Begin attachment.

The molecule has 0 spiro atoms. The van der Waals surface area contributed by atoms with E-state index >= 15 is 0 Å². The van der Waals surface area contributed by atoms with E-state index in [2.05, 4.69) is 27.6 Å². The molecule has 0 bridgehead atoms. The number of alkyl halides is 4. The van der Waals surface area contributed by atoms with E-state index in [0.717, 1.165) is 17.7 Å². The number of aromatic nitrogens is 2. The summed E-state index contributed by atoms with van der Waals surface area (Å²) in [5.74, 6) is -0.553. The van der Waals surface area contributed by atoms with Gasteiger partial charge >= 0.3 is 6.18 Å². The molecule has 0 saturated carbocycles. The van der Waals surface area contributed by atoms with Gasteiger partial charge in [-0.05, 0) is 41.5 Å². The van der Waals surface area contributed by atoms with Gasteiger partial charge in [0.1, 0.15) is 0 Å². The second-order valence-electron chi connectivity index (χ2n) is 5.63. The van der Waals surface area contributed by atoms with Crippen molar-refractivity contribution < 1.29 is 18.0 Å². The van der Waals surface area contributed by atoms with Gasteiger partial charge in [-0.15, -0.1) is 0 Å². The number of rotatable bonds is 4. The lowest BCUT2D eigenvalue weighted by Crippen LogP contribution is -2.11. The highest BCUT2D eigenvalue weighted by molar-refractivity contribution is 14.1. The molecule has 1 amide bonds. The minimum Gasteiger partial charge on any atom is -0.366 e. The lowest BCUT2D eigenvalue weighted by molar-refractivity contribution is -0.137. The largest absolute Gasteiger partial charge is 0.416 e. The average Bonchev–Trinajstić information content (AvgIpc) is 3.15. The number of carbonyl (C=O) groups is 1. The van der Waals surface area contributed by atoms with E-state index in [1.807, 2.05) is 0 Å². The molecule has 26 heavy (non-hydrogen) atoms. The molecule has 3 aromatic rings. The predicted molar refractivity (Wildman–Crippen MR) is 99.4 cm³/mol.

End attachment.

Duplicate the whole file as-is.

The molecule has 0 spiro atoms. The van der Waals surface area contributed by atoms with E-state index >= 15 is 0 Å². The van der Waals surface area contributed by atoms with E-state index in [2.05, 4.69) is 27.6 Å². The molecule has 0 bridgehead atoms. The number of alkyl halides is 4. The van der Waals surface area contributed by atoms with E-state index in [0.717, 1.165) is 17.7 Å². The number of aromatic nitrogens is 2. The summed E-state index contributed by atoms with van der Waals surface area (Å²) in [5.74, 6) is -0.553. The van der Waals surface area contributed by atoms with Gasteiger partial charge >= 0.3 is 6.18 Å². The molecule has 0 saturated carbocycles. The van der Waals surface area contributed by atoms with Gasteiger partial charge in [-0.05, 0) is 41.5 Å². The van der Waals surface area contributed by atoms with Gasteiger partial charge in [0.1, 0.15) is 0 Å². The second-order valence-electron chi connectivity index (χ2n) is 5.63. The van der Waals surface area contributed by atoms with Crippen molar-refractivity contribution < 1.29 is 18.0 Å². The van der Waals surface area contributed by atoms with Gasteiger partial charge in [-0.15, -0.1) is 0 Å². The number of rotatable bonds is 4. The lowest BCUT2D eigenvalue weighted by Crippen LogP contribution is -2.11. The highest BCUT2D eigenvalue weighted by molar-refractivity contribution is 14.1. The molecule has 1 amide bonds. The minimum Gasteiger partial charge on any atom is -0.366 e. The lowest BCUT2D eigenvalue weighted by molar-refractivity contribution is -0.137. The largest absolute Gasteiger partial charge is 0.416 e. The average Bonchev–Trinajstić information content (AvgIpc) is 3.15. The number of carbonyl (C=O) groups is 1. The van der Waals surface area contributed by atoms with E-state index in [1.807, 2.05) is 0 Å². The molecule has 26 heavy (non-hydrogen) atoms. The molecule has 3 aromatic rings. The predicted molar refractivity (Wildman–Crippen MR) is 99.4 cm³/mol.